A Salafi (Arabic سلفي lit. early muslim), from the Arabic world Salaf سلف (meaning predecessors or early generations), is a practictioner of Salafiyyah (Salafism). Modern usage from the Islamic phrase minhaj as-Salaf منهاج السلف, or method of the early Muslims. The term is also used for the Wahhabi branch of Islam. See the note below.
The word Salaf means predecessors (or ancestors) and refers to the Companions of the Prophet Muhammad (the Sahaba), the early Muslims who followed them, and the scholars of the first three generations of Muslims. They are also called As Salafus Saalih or "the Righteous Predecessors".
The Salafis view the first three generations of Muslims, who are the prophet Muhammad's companions, and the two generations after them (the Tabayeen and the next generation) as perfect examples of how Islam should be lived and practiced. These three generations are often referred to as the Pious generations.
Islamic jurisprudence holds that, in order of precedence, the sources of Islamic law are : a) the Quran (the Muslim revealed scripture), b) the Hadith (prophetic traditions) and c) Ijma' (consensus). Modern Salafis hold that those should be interepreted as the above three generations would have interpreted them, and not according to innovative ways, thus holding what can be called a conservative or traditionalist view. They thus reject many later Islamic viewpoints as Bida (innovation/invention) and Shirk (idolatry).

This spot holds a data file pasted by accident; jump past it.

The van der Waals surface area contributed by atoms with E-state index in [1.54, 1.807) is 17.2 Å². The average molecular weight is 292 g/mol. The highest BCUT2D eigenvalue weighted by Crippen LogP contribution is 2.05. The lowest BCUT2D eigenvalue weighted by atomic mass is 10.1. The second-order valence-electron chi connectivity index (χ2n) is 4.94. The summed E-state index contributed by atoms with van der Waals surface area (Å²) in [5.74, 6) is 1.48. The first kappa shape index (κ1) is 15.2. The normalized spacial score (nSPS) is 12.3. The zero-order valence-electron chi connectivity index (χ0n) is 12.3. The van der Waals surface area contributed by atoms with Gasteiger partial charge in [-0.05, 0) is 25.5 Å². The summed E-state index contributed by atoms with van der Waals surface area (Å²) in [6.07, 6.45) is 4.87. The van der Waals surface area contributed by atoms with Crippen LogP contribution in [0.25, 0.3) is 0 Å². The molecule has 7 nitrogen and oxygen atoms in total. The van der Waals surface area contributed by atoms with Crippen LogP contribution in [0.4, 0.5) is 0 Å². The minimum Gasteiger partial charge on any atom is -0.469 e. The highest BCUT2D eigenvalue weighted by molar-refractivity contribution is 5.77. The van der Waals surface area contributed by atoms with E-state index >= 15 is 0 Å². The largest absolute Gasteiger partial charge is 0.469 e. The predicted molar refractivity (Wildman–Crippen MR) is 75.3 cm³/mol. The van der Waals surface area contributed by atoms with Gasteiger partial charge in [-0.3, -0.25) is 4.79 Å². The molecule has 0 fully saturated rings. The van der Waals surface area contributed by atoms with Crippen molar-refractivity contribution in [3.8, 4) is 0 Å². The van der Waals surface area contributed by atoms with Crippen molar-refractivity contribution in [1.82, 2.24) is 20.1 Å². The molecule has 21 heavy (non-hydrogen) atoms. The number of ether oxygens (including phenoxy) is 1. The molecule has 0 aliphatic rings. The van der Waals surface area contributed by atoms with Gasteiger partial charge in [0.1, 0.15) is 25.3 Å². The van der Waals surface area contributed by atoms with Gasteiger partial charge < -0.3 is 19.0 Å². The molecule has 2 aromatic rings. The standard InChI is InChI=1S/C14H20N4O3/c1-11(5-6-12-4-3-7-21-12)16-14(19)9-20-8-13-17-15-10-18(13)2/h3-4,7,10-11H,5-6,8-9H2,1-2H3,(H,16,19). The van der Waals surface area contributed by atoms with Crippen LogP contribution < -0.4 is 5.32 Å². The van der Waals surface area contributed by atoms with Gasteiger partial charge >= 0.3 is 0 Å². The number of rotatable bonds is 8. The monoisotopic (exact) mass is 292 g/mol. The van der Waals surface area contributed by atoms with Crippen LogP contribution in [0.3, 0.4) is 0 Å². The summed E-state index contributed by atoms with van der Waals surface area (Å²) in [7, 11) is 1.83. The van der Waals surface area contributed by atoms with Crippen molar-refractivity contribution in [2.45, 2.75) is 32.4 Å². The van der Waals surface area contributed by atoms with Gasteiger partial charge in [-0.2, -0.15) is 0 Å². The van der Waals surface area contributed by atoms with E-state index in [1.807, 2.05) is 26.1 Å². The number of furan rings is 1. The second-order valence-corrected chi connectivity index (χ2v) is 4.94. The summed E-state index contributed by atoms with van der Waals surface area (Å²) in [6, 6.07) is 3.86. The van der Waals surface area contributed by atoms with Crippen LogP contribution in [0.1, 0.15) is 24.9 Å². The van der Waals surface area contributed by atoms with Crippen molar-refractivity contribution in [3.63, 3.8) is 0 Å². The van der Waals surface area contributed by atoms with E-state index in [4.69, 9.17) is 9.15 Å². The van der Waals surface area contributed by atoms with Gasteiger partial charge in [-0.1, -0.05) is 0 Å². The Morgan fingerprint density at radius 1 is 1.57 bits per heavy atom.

Salafi vs. Wahabi vs. Qutubi
Though often used interchangeably in common discourse and the media, technically speaking the terms Salafi and Wahhabi are not the same. Wahhabists is a name often used to insult the Salafists.
In modern discourse, however, especially post-911, the term Salafi has come to describe various sects and groups that espouse forms of Islamic Sunni ideology and practice that are variously described as "purist" or even "reformist", and especially for the militant expressions of these ideologies. It is the Saudi-based school of thought that are referred to as Salafis, as they seek to 'purify' modern Islam, sideline classical and much of Islamic jurisprudence, and promote the interpretations of Salafi Islamic thinkers such as Ibn Taymiya.
Please note also that some writers and scholars consider it very important to make a distinction between Qutubis (followers of the thought of Sayyid Qutb) and Salafis.
See the article on Qutbism for further discusssion and http://www.intell.rtaf.mi.th/Publications/Terrorism/thewahhabimyth.pdf for an example of a discourse making the latter point.
- Ibn Taymiya
- Muhammad Naasiruddeen al-Albaanee
- Ibn Baz
- Muhammad Ibn Saalih Ibn 'Uthaymeen
- Abdul-azeez Ibn Abdullah Ibn Baz